Wednesday, December 28, 2011

Become a Felt Artist This Year For Less

I’ve decided to offer a New Year’s Weekend Sale on the book, “The Art of Machine Needle Felting.” This is a book for beginners as well as advanced felters to achieve more artistic effects with felting.  To purchase go to www.fabricartbylinda.com and click on the Online Store button on the left of the screen.  This will be the last time you can purchase this book at this price before the long, dark winter sets in – the perfect scenario for many happy hours of felting!!



If you received  some gift money for Christmas now is the time to use it for advancing your own artistic abilities with an instruction book for felted paintings.  Spring time will emerge with a new you as a felting artist!   If you even thought you wanted to learn how to do this, now is your chance at 20% off the regular price.  These books will be back at the regular price after New Year's Day so get one now if you want to become a felted landscape artist this year 2012. 

Friday, November 25, 2011

Needle Felted Scarf

This past weekend I decided to go on a fiber vacation.  I live near Lancaster County PA, the famous quilting capital and I decided to visit several places I never seem to have the time to visit.

The first stop on my trip was the Weaver Orchard for fresh produce and home made warm cider donuts for breakfast.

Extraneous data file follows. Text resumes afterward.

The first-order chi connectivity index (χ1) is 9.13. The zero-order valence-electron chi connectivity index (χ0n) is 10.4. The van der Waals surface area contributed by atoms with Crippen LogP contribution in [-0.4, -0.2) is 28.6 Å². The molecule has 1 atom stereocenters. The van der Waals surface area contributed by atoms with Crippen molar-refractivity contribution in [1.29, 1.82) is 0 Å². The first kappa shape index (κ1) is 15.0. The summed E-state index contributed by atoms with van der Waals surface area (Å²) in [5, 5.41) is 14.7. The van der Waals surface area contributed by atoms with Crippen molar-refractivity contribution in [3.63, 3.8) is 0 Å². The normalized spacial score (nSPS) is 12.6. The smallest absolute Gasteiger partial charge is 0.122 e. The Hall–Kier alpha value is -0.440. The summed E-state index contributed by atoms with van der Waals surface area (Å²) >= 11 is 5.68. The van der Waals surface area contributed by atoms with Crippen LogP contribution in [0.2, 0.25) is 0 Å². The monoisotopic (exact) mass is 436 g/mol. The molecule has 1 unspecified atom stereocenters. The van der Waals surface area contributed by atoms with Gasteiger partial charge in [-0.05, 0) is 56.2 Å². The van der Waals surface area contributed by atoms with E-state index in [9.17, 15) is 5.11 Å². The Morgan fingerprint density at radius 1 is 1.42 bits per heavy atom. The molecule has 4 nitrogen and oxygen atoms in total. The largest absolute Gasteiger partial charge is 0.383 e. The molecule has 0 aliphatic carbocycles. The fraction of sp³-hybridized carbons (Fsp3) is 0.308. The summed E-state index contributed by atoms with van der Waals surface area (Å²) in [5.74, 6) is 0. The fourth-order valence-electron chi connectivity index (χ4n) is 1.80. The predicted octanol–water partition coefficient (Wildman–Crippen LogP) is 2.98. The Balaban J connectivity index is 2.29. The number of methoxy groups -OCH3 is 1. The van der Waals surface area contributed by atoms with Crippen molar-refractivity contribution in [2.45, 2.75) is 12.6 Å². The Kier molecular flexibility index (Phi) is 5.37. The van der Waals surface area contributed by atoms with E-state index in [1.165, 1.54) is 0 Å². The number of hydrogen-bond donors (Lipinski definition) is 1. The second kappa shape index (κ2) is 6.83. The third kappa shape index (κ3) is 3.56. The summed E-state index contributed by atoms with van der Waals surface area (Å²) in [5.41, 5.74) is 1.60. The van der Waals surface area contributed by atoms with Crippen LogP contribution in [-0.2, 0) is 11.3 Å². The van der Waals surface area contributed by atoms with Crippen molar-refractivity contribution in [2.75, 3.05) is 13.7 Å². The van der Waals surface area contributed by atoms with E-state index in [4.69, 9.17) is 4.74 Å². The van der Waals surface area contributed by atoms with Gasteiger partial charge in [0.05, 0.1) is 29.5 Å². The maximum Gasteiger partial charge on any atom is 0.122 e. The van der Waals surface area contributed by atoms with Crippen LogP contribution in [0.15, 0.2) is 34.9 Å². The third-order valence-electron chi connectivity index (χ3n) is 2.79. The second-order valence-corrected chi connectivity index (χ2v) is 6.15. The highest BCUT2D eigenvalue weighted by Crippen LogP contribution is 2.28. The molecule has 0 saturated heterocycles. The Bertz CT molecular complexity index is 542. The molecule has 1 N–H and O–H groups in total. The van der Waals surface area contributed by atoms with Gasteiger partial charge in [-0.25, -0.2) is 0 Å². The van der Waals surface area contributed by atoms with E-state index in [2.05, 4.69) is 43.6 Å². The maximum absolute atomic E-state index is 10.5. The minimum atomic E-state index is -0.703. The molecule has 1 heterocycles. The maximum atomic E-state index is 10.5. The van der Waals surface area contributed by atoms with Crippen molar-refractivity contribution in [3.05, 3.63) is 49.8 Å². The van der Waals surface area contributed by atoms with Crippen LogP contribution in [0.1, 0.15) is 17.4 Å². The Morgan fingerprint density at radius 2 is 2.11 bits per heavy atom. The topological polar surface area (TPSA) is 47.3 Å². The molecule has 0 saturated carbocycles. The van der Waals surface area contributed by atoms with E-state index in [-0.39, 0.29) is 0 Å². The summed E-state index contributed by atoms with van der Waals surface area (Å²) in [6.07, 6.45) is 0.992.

Weaver's Orchard

Then on to the Goodville Fabric Outlet in Goodville, PA (no website) which is a Mennonite warehouse for all manor of fabrics and textiles, nice and not-so-nice but an adventure every time.  I ended up getting some fabric to recover my messy ironing board and some waterproof fabric for making an apron for the holidays.  I didn't get the apron made and it's the next day after Thanksgiving - maybe by Christmas.
Next stop was Shady Maple grocery - the Disneyland of food shopping and eating. Tourists line up all the way outside and down the street to eat here so you might want to check it out some time.
 I just needed some supplies for Thanksgiving dinner and was full of cider donuts anyway so I didn't eat there.
Shady Maple Smorgasbord
Next stop was the "Mennonite Walmart", AKA Good's Store on the main campus of the Shady Maple complex.  It was recently remodelled and is a dry goods/hardware/whatever kind of store with good deals all the time.  I treated myself to a new pair of sneakers.